Scheduling at the company is dynamic, it happens on a rolling horizon as opposed to the typical situations in this subject. There is no distinctive start or end point from the schedule as jobs are continuously added to the system. As a consequence, jobs with an availability time larger than the current time are unknown. The schedule has to be reevaluated continuously as new jobs are added to the system. The makespan of the schedule cannot be defined because of this endless character. The performance of a schedule will be evaluated by looking at the leadtime of production orders, which is defined as its completion time minus its availability time.
Another difference in comparison to the general job shop problem is the presence of sequence dependent setup times. That means that the total production times are not known exactly until the schedule is made. A production order at the shop can only be started when the Processor is available, and an Operator is ready to start the production.
Order sequencing is the search for a schedule that defines start times of production orders in such a way that certain objective functions are optimized. The objective in the Piping production environment at the case company was to minimise average lead times of the products. Production lines at the company have a higher variety and lower volume than typical mass production lines. Piping section has 20 workstations, most of them contain one or two identical CNC-machines. Operators perform a fixed setup at the start of every production order and a variable changeover depending on the current settings of the machine and the required settings of the next production order. The used dataset contains 660 different order types, on average these are produced on only 2 workstations.
The Piping facility is a flow shop; the flow of production orders between workstations is always in the same direction. Further important characteristics are the rolling horizon and the sequence dependent changeover times. New production orders are continuously added to the system, there is no clearly defined start or end point. The situation is called dynamic. Further, the changeover time of a workstation is both dependent on the last produced product type and the next one. The objective is to find an algorithm that will provide the operators what production order they need to start next, in a way that minimizes overall lead times for the production facility.
A lot of variations exist on the traditional order sequencing problem and a lot of research has been done about it. A simulation model was built to evaluate several priority rules. The current sequencing method was implemented to validate the simulation and to have a reference point to evaluate possible improvements. Currently the operators combine a First-In-First-Out policy with a minimisation of changeovers. In general, they select the oldest production orders and within this group they will minimize the total amount of changeovers. The data obtained from the simulation was then compared to data from the production facility to validate the model. The simulation model approximated the real situation, though not with great precision. The simulation was also validated with a second dataset to confirm its robustness. The model allows rapid comparison of several priority rules. The simulation also provided means to optimize small adjustments to the sequencing algorithm. The model was made as general as possible to allow the company to evaluate the effect of several possible changes to the production environment, and to possibly be used for further research to optimise the production facility.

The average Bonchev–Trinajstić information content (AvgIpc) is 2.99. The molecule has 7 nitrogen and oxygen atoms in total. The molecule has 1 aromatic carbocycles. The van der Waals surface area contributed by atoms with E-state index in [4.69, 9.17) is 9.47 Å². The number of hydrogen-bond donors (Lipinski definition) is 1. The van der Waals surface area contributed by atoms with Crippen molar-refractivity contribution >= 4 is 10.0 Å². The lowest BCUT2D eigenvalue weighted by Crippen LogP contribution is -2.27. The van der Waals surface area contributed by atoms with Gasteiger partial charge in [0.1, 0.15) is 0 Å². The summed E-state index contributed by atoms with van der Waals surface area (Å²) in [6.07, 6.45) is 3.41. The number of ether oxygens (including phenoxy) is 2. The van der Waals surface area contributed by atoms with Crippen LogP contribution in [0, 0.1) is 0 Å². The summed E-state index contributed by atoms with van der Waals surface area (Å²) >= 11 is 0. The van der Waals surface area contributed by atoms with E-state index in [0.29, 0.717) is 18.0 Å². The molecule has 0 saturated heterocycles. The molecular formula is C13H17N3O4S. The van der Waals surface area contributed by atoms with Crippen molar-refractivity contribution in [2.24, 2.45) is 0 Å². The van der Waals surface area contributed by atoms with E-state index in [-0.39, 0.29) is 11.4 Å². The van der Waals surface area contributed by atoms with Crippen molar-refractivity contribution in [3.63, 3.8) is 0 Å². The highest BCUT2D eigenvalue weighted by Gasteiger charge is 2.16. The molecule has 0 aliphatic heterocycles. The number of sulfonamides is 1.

Several rules were tested in the company and the best performing rule was selected. The selected rule assigns to each production order the value of its changeover time (CO) plus its average processing time per operation (AVPRO). The next production order to be processed on a workstation, is then the production order with the lowest value from all available production orders. In the simulation, this rule decreased the average production leadtime per order type with more than 20%.
The implementation was started on one workstation. The initial results were promising; the obtained leadtime reduction of 25% was even larger than expected from simulation, while the leadtime of a control group lightly increased. It was expected that the leadtime of order types with a large value for AVPRO would increase, and this behaviour was observed from the implementation.